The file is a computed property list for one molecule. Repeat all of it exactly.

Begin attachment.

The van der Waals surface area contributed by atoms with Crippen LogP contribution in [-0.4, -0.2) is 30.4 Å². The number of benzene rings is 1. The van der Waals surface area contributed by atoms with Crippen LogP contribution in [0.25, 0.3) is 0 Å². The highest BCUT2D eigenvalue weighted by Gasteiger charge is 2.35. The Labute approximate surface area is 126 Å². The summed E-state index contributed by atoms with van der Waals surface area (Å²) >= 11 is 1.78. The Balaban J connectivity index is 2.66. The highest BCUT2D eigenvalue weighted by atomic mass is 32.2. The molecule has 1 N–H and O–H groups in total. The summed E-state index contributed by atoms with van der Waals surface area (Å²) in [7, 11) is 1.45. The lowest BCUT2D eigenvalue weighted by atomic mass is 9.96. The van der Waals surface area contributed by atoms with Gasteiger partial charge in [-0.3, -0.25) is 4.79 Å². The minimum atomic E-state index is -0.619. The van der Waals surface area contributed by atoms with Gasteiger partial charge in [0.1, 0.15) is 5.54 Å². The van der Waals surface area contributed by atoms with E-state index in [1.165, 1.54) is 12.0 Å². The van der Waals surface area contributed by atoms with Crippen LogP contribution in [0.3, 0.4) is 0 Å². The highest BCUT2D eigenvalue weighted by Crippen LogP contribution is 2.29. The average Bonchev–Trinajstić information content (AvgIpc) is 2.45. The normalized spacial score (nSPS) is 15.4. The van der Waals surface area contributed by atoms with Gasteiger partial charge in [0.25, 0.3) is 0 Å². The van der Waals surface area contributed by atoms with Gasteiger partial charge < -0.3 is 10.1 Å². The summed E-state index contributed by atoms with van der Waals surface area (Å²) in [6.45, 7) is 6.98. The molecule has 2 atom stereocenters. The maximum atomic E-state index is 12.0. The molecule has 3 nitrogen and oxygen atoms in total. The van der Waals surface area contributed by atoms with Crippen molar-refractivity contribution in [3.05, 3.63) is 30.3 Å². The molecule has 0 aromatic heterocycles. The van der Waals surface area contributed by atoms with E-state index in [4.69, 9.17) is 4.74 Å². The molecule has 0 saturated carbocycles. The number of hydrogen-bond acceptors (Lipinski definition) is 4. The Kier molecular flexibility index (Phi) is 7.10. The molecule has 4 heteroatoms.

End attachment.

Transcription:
The van der Waals surface area contributed by atoms with Crippen LogP contribution in [-0.4, -0.2) is 30.4 Å². The number of benzene rings is 1. The van der Waals surface area contributed by atoms with Crippen LogP contribution in [0.25, 0.3) is 0 Å². The highest BCUT2D eigenvalue weighted by Gasteiger charge is 2.35. The Labute approximate surface area is 126 Å². The summed E-state index contributed by atoms with van der Waals surface area (Å²) >= 11 is 1.78. The Balaban J connectivity index is 2.66. The highest BCUT2D eigenvalue weighted by atomic mass is 32.2. The molecule has 1 N–H and O–H groups in total. The summed E-state index contributed by atoms with van der Waals surface area (Å²) in [7, 11) is 1.45. The lowest BCUT2D eigenvalue weighted by atomic mass is 9.96. The van der Waals surface area contributed by atoms with Gasteiger partial charge in [-0.3, -0.25) is 4.79 Å². The minimum atomic E-state index is -0.619. The van der Waals surface area contributed by atoms with Gasteiger partial charge in [0.1, 0.15) is 5.54 Å². The van der Waals surface area contributed by atoms with E-state index in [1.165, 1.54) is 12.0 Å². The van der Waals surface area contributed by atoms with Crippen LogP contribution in [0.3, 0.4) is 0 Å². The highest BCUT2D eigenvalue weighted by Crippen LogP contribution is 2.29. The average Bonchev–Trinajstić information content (AvgIpc) is 2.45. The normalized spacial score (nSPS) is 15.4. The van der Waals surface area contributed by atoms with Gasteiger partial charge in [0.25, 0.3) is 0 Å². The van der Waals surface area contributed by atoms with Gasteiger partial charge < -0.3 is 10.1 Å². The summed E-state index contributed by atoms with van der Waals surface area (Å²) in [6.45, 7) is 6.98. The molecule has 2 atom stereocenters. The maximum atomic E-state index is 12.0. The molecule has 3 nitrogen and oxygen atoms in total. The van der Waals surface area contributed by atoms with Crippen molar-refractivity contribution in [3.05, 3.63) is 30.3 Å². The molecule has 0 aromatic heterocycles. The van der Waals surface area contributed by atoms with E-state index in [4.69, 9.17) is 4.74 Å². The molecule has 0 saturated carbocycles. The number of hydrogen-bond acceptors (Lipinski definition) is 4. The Kier molecular flexibility index (Phi) is 7.10. The molecule has 4 heteroatoms.